Particularly in wind power, you see investors typically apply conservatism to their financial forecasts (what we like to call “haircuts” to the numbers). This is due, in part, to some growing-pains experienced by the investor community over the past 10 years as large wind projects underperformed their pre-construction estimates and experienced equipment performance issues. The science behind wind and solar forecasts has improved over time yet the investors still employ a lot of conservatism to their models, which are simplistic and limited in their functionality and transparency. They also employ a very limited set of inputs to drive financials that don’t give a complete picture of future performance.

Q.   Tell me more about what your platform offers.

A.   Our platform allows investors to build robust cash flow models for their renewable energy assets. This includes evaluating downside scenarios, building cash flow waterfalls for capital structures, and comparing multiple iterations side-by-side.

We also provide complete transparency to our platform so that there is no miscommunication and no ‘black box’. All results can be downloaded by the user and we provide extensive explanation about the calculations behind the scenes. Customers are surprised when we offer them 100% transparency regarding the details behind our analytical framework and Monte Carlo approach. We greatly value their trust and they see us as a partner to help them reach their objectives.

While we are currently launching our product for single asset evaluation, we are building the platform to allow for risk management at the enterprise level. This allows portfolio operators, banks, and investors to analyze multiple assets in their portfolio assets simultaneously. Instead of decentralized Excel models for each asset, our platform will allow risk managers to roll-up all of the assets in their fleet into a single analysis.

Q.   What kind of data do you need and where do you find these inputs?

A.   Most of the data is in possession of the investor. This includes the specifications of the asset, types of equipment, and contractual obligations in place. We also integrate datasets into the product that enhance the investor’s model, such as historical weather data and equipment performance characteristics.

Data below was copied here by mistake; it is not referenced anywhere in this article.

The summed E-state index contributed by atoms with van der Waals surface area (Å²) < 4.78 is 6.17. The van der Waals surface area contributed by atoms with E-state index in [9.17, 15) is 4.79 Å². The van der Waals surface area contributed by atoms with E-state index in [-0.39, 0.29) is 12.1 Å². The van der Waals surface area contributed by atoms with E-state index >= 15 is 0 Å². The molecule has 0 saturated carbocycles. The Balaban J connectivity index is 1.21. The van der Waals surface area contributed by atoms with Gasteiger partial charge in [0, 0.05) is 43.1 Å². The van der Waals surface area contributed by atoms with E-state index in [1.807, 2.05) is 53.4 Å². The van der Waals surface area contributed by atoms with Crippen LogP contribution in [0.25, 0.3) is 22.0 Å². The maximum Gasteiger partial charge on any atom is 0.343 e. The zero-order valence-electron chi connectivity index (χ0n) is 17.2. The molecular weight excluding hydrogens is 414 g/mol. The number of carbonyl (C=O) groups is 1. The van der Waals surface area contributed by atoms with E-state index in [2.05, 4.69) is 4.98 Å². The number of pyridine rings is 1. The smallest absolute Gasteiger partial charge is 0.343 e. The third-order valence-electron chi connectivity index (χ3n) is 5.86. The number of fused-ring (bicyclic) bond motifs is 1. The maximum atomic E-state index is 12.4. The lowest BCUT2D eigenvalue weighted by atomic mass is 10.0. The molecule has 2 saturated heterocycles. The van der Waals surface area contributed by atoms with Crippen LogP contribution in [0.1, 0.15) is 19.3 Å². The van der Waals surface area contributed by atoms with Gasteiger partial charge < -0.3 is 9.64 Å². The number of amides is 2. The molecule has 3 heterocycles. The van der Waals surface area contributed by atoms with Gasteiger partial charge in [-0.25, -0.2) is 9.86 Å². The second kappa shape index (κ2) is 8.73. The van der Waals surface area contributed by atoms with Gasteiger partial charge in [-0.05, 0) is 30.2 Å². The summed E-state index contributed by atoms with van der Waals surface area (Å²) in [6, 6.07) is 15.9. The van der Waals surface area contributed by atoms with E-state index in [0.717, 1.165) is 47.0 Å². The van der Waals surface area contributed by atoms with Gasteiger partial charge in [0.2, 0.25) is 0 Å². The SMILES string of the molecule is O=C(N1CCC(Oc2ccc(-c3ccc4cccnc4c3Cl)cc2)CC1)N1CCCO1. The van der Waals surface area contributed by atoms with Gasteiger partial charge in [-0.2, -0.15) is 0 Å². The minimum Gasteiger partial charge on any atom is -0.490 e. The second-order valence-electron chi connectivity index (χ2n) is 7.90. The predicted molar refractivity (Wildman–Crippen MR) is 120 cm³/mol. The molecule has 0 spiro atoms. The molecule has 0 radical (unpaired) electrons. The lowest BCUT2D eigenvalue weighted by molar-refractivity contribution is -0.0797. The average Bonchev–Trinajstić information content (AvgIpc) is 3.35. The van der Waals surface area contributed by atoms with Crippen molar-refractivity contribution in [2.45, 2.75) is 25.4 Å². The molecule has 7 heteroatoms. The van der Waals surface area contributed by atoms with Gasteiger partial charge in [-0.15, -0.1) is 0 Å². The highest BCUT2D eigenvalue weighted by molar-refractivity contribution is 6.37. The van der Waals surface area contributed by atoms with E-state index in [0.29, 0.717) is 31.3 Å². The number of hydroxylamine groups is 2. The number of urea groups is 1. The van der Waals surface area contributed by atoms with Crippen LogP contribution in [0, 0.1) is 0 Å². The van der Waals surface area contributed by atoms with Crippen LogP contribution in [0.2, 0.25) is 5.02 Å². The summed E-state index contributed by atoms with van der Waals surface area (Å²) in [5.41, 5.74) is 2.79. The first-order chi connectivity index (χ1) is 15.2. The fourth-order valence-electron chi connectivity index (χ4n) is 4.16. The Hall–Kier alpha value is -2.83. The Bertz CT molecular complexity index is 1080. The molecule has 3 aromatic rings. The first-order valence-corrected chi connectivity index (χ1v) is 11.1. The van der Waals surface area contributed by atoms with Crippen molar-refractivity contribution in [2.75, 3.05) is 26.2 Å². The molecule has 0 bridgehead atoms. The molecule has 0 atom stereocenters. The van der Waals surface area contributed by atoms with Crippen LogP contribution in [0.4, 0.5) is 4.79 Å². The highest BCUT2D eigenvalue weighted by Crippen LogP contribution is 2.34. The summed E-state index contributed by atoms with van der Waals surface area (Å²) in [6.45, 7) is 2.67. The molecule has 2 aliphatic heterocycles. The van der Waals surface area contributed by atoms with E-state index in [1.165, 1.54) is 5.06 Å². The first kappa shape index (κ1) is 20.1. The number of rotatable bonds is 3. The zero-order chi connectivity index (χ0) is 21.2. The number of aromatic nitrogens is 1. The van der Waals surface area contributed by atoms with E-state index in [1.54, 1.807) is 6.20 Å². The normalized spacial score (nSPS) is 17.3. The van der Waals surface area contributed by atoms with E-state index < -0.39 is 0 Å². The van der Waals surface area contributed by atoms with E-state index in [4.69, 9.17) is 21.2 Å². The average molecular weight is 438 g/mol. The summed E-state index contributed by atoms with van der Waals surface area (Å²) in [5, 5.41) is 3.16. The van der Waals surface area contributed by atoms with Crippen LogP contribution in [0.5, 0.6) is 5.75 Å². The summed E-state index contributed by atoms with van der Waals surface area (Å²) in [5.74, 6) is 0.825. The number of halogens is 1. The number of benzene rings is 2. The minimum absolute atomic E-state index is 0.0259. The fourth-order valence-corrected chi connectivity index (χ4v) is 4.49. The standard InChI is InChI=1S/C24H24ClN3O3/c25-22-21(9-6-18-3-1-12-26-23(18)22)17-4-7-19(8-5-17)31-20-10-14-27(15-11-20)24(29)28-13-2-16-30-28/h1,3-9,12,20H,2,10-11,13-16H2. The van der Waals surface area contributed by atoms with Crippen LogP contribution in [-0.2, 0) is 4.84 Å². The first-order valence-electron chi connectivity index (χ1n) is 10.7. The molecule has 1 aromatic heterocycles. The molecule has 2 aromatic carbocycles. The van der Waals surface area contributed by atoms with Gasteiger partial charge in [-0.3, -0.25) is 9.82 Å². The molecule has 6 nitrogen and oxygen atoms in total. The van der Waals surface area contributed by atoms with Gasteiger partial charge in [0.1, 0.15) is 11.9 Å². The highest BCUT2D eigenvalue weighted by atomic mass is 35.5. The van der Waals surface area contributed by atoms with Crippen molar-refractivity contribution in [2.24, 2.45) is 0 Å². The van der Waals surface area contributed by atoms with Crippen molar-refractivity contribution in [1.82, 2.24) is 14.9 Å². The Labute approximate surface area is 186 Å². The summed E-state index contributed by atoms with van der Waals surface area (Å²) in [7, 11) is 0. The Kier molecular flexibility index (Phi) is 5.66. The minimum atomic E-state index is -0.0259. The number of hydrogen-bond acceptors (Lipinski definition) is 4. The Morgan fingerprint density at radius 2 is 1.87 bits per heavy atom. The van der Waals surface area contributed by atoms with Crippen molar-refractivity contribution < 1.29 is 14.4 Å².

Q.   Who is your target market?

A.   Our market has a buy-side and sell-side. Buy-side includes banks, insurance companies, hedge funds, PE funds, and other institutional investors who finance projects and portfolios. For the sell-side, we sell to developers, installers, and the owners that operate and finance assets.

Q.   You have several pilot programs going. What can you say about them?

A.   We’ve been working with a number of pilot partners over the past few months as we built the user interface and features of the platform. We are currently launching our beta with customers on the buy- and sell-side, including some of the largest developer / owner / operators in the industry. We are also working with the National Renewable Energy Lab (NREL), a government-sponsors lab that focuses on renewable energy research.

Q.   What is the revenue model?

A.   We provide access to the platform through a monthly subscription. We also charge a fixed fee for transactions where counterparties use our system for due diligence.

Q.   What are your plans for Europe? European governments have set ambitious renewable energy development targets. I know that Denmark already generates 40% of its energy needs from wind. I imagine that project finance for alternative energy projects in Northern Europe is quite advanced.

A.   Europe has a well-developed base of installed renewable energy assets. The EU has led the way in terms of support for renewable energy to displace coal and other dirty sources of energy generation.

Our initial focus is in North America, but we will be expanding to new markets in the future. A few of our North American customers are owned by EU parents or have major operations in the region already. We don’t see huge barriers to penetrating the market. The great thing about renewable energy is that, from an asset perspective, a project in the US is similar to installations in other locations (the wind is the wind and the sun is the sun). The main differences are in the energy market regime and the financial structures used by investors. For our platform to expand to the EU and beyond, we will be adapting the capital structure analytics and other features to those markets.

Q.   Have you considered raising a fund and financing alternative energy projects yourselves?

A.   Not at this time, although we get asked this question a lot. We are focused on deploying our analytics to a broad set of investors in the industry and becoming the platform-of-choice for the buy- and sell-side to communicate risk internally and with one another. Once we achieve this, we see a great opportunity to expand the platform to enable new forms of capital to participate in the asset class.